A short article about HIV from the British Medical Journal, written in 1992 (pre-UNAIDS) sheds some light on an early piece of HIV myth-making. Though over 20 years old, the article has a very recent feel to it. Apparently someone at the time predicted that “by the year 2000, 90% of HIV infections would be acquired through heterosexual intercourse”.
UNAIDS, in all its extravagance, currently claims that 80% (sometimes 80-90%) of HIV transmissions are a result of heterosexual sex. The 1992 article also goes through the same illogical contortions that UNAIDS now specializes in: “At an antenatal clinic in Kigali, Rwanda, no less than a quarter of women with only one lifetime partner had been infected with HIV, presumably by their steady partner.”
It probably wasn’t yet clear in 1992 that HIV prevalence among those receiving antenatal care (ANC) were not representative of the population as a whole. Even if ‘a quarter’ of women were infected, it was shown later that nowhere near that proportion of men were infected; also, prevalence in Kigali, being a city, is far higher than in the country as a whole.
The paragraph begins by talking about risk, before going on to women who only have one lifetime partner; hence the ‘presumption’ that it is the men who take the risk and then infect their wives/partners. These twin assumptions, that in Africa HIV is almost always transmtted through sex and that it is almost always men who ‘spread’ the virus, became the backbone of UNAIDS and HIV industry dogma, and remain so to this day.
Enough is now known about transmission rates to suggest that 25% of ANC patients were not infected through heterosexual sex, that many of them, perhaps all of them, were infected through some other route. Perhaps the women even went on to infect their partners, rather than the other way around.
But UNAIDS now has a rigorously flawed model to ‘prove’ that most of the people ‘at risk’ of being infected through heterosexual sex (ie, most people in high prevalence African countries) do not engage in risky behavior at all. Some of the flaws are highlighted in a post that appeared on this blog recently.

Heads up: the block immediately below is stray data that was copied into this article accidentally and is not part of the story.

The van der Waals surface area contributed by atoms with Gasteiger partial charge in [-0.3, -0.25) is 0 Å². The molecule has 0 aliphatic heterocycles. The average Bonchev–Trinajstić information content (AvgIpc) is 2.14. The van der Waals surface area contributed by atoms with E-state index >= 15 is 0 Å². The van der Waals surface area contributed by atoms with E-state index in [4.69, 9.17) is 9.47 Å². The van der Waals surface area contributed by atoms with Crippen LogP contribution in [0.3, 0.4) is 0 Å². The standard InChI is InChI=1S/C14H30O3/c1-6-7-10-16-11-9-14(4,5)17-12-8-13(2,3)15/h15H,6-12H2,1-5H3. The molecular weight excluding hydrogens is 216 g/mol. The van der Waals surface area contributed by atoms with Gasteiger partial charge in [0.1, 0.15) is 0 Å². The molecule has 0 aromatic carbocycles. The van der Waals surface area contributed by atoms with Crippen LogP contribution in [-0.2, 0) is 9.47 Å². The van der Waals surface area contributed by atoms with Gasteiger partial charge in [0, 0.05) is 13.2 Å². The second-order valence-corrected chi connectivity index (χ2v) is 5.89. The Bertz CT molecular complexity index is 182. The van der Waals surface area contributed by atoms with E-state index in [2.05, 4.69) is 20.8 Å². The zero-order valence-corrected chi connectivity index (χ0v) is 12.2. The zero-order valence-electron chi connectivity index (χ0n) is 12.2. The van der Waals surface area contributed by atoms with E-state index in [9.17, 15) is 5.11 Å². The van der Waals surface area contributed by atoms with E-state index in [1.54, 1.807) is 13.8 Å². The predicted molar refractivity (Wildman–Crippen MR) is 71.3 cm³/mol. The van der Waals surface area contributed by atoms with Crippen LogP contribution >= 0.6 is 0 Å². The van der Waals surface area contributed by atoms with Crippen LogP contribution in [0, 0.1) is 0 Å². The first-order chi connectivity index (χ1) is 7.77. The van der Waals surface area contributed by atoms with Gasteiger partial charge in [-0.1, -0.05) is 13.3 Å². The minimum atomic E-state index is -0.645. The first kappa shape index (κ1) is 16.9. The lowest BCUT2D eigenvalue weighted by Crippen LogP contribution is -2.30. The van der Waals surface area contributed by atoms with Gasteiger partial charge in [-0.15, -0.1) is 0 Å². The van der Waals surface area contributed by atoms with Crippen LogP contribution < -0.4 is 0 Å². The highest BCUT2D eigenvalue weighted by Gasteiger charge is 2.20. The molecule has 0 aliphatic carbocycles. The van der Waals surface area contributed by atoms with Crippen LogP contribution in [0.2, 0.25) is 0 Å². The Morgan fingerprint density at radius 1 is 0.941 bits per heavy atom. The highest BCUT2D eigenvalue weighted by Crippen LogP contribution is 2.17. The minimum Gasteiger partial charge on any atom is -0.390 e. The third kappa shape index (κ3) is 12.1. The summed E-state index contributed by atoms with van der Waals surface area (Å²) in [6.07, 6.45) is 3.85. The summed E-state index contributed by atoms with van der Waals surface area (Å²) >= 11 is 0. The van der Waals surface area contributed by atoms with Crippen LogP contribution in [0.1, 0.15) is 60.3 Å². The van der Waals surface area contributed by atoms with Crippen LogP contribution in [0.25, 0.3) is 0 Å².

At some early stage in the history of HIV it became anathema to talk about how someone may have become infected with HIV in Western countries, and the industry came up with the myth that everyone was at risk, something many people still believe. However, it was well recognized by those working with HIV that few people were at risk unless they were men who had sex with men or injecting drug users.
But we are not supposed to say that. It was quickly established that HIV positive people in African countries were not very often men who had sex with men (even then there were more women infected than men) or people who injected drugs. So it was hypothesized, on the basis of no evidence to support and plenty to contest, that heterosexual sex must be responsible for the bulk of transmissions.
Continuing a long tradition of blaming the victims in developing countries, and refusing to investigate unsafe healthcare, (peer-reviewed) paper after paper begins with the unquestioned assumption that almost all HIV transmission in African countries results from heterosexual sex. But we wouldn’t want to stigmatize people; so we don’t attempt to trace their infections, dear me no.